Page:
Travelers with more serious offenses may face problems entering the Schengen Area ETIAS countries for short stays. Those who have served more than 3 years of jail time, or have been convicted of human trafficking or drug offenses with more than 2 years of jail time, are likely to be refused entry.

However, the policy can vary between countries. For example, Germany has much stricter rules than most of the other Schengen member states, as the county reserves the right to immediately deport anyone with:

A public order conviction with a sentence of more than 3 years.
Drug offenses with a sentence of more than 2 years.
Any offense related to human trafficking.
However, German border officials are more concerned with offenses commited within their own country rather than outside the EU, as is also the case in the United Kingdom. However, the UK also employs the concept of ‘spent’ convictions, which can allow travelers with a criminal record to enter the country if they are considered rehabilitated.

The UK considers a conviction ‘spent’ if more than 10 years have passed since the traveler last served jail time (sentences between 6 to 30 months). Jail time of over 30 months cannot be ‘spent’ and will always be held against the traveler. Imprisonment of less than 6 months or fines incur a shorter rehabilitation period of around 5 years or less.

If the imprisonment is considered ‘spent’ then the traveler does not even need to declare the conviction, and it cannot be used against them even if immigration officials are aware of the offense.

Finally, those going to Europe with a criminal record should bear in mind that the final decision for entry often comes down to the individual discretion of the border control official, so it’s important to be polite and truthful when presenting your case.
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Old 03-10-2019, 11:21 AM
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Originally Posted by Sarianna View Post
The UK considers a conviction ‘spent’ if more than 10 years have passed since the traveler last served jail time (sentences between 6 to 30 months). Jail time of over 30 months cannot be ‘spent’ and will always be held against the traveler. Imprisonment of less than 6 months or fines incur a shorter rehabilitation period of around 5 years or less.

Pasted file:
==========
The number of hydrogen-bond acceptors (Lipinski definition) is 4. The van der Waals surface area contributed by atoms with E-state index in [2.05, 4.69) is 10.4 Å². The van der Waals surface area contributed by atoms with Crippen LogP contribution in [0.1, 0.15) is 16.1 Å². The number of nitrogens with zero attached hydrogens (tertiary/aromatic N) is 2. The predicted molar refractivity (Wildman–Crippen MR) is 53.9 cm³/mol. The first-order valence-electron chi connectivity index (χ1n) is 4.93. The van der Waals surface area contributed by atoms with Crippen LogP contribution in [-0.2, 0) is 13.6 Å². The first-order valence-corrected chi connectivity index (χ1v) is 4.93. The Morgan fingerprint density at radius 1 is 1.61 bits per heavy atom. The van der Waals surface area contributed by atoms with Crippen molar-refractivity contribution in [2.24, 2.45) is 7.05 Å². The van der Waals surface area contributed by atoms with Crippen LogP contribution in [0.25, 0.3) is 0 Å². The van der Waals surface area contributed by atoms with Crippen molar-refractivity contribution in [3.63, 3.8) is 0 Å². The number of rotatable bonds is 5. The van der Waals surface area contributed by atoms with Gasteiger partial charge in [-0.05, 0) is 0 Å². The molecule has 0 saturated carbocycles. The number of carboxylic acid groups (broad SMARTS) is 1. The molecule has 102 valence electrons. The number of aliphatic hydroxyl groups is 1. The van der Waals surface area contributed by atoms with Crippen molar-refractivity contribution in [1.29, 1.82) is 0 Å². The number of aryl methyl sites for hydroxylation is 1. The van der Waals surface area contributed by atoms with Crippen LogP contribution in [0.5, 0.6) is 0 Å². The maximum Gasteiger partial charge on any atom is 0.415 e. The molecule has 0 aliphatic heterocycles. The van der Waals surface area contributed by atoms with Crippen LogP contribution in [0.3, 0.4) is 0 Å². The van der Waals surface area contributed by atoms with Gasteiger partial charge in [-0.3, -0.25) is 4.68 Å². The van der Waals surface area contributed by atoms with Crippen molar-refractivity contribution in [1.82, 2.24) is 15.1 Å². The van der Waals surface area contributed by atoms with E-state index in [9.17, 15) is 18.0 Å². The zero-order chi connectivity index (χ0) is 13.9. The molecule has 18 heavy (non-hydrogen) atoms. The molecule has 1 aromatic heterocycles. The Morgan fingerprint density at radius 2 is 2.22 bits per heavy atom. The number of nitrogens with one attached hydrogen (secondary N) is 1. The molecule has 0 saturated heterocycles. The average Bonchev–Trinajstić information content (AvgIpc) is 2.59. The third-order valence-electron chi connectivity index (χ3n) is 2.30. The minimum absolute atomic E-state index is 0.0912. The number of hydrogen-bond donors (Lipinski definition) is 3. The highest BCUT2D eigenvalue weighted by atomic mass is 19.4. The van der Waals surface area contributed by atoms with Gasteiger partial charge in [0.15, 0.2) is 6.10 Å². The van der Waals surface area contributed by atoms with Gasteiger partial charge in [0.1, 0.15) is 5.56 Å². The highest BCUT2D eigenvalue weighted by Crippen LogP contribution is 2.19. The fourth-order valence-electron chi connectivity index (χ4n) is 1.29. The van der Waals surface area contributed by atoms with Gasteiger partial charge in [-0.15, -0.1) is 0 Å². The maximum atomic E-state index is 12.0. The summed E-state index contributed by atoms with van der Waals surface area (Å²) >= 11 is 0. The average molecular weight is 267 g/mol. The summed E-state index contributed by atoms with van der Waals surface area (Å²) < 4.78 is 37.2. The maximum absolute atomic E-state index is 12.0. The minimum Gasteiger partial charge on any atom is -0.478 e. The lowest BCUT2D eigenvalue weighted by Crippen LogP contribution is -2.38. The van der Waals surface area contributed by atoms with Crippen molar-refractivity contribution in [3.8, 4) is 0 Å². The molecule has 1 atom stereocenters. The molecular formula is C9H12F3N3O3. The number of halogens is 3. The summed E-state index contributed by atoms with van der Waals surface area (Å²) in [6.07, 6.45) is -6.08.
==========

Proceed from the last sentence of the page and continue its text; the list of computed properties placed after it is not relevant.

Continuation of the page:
Good gravy. Given the freakishly long sentencing for non-violent crimes in the US, this is a huge number of people. The CNN article estimates that 95% of applicants will be approved immediately. I guess there just aren't a lot of ex-lifers wanting to travel to Europe?
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Old 03-14-2019, 02:13 AM
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Welp, there goes our 10th anniversary trip to Paris.
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Old 03-14-2019, 03:38 AM
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As a dual citizen this sucks. Can’t travel to either of my countries with him if he gets out lol. I guess my British passport is a useless piece of cardboard now because I’d want to share that experience with him.
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Old 03-14-2019, 04:14 AM
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I think it's perfectly fine that the EU finally did something about the flood of people who are soley coming to stay. I have nothing against refugees, happy to help, but this is perfectly fine since we had to do it forever to come to the US.
As far as my boyfriend is concerned it will be hard either way, he is and will be a felon for some time to come and who knows what's in effect by the time he will get his passport... So no real set-back but a measurement that is necessary...
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Old 03-16-2019, 09:33 PM
rockchalk1 rockchalk1 is offline
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Quote:
Originally Posted by Sarianna View Post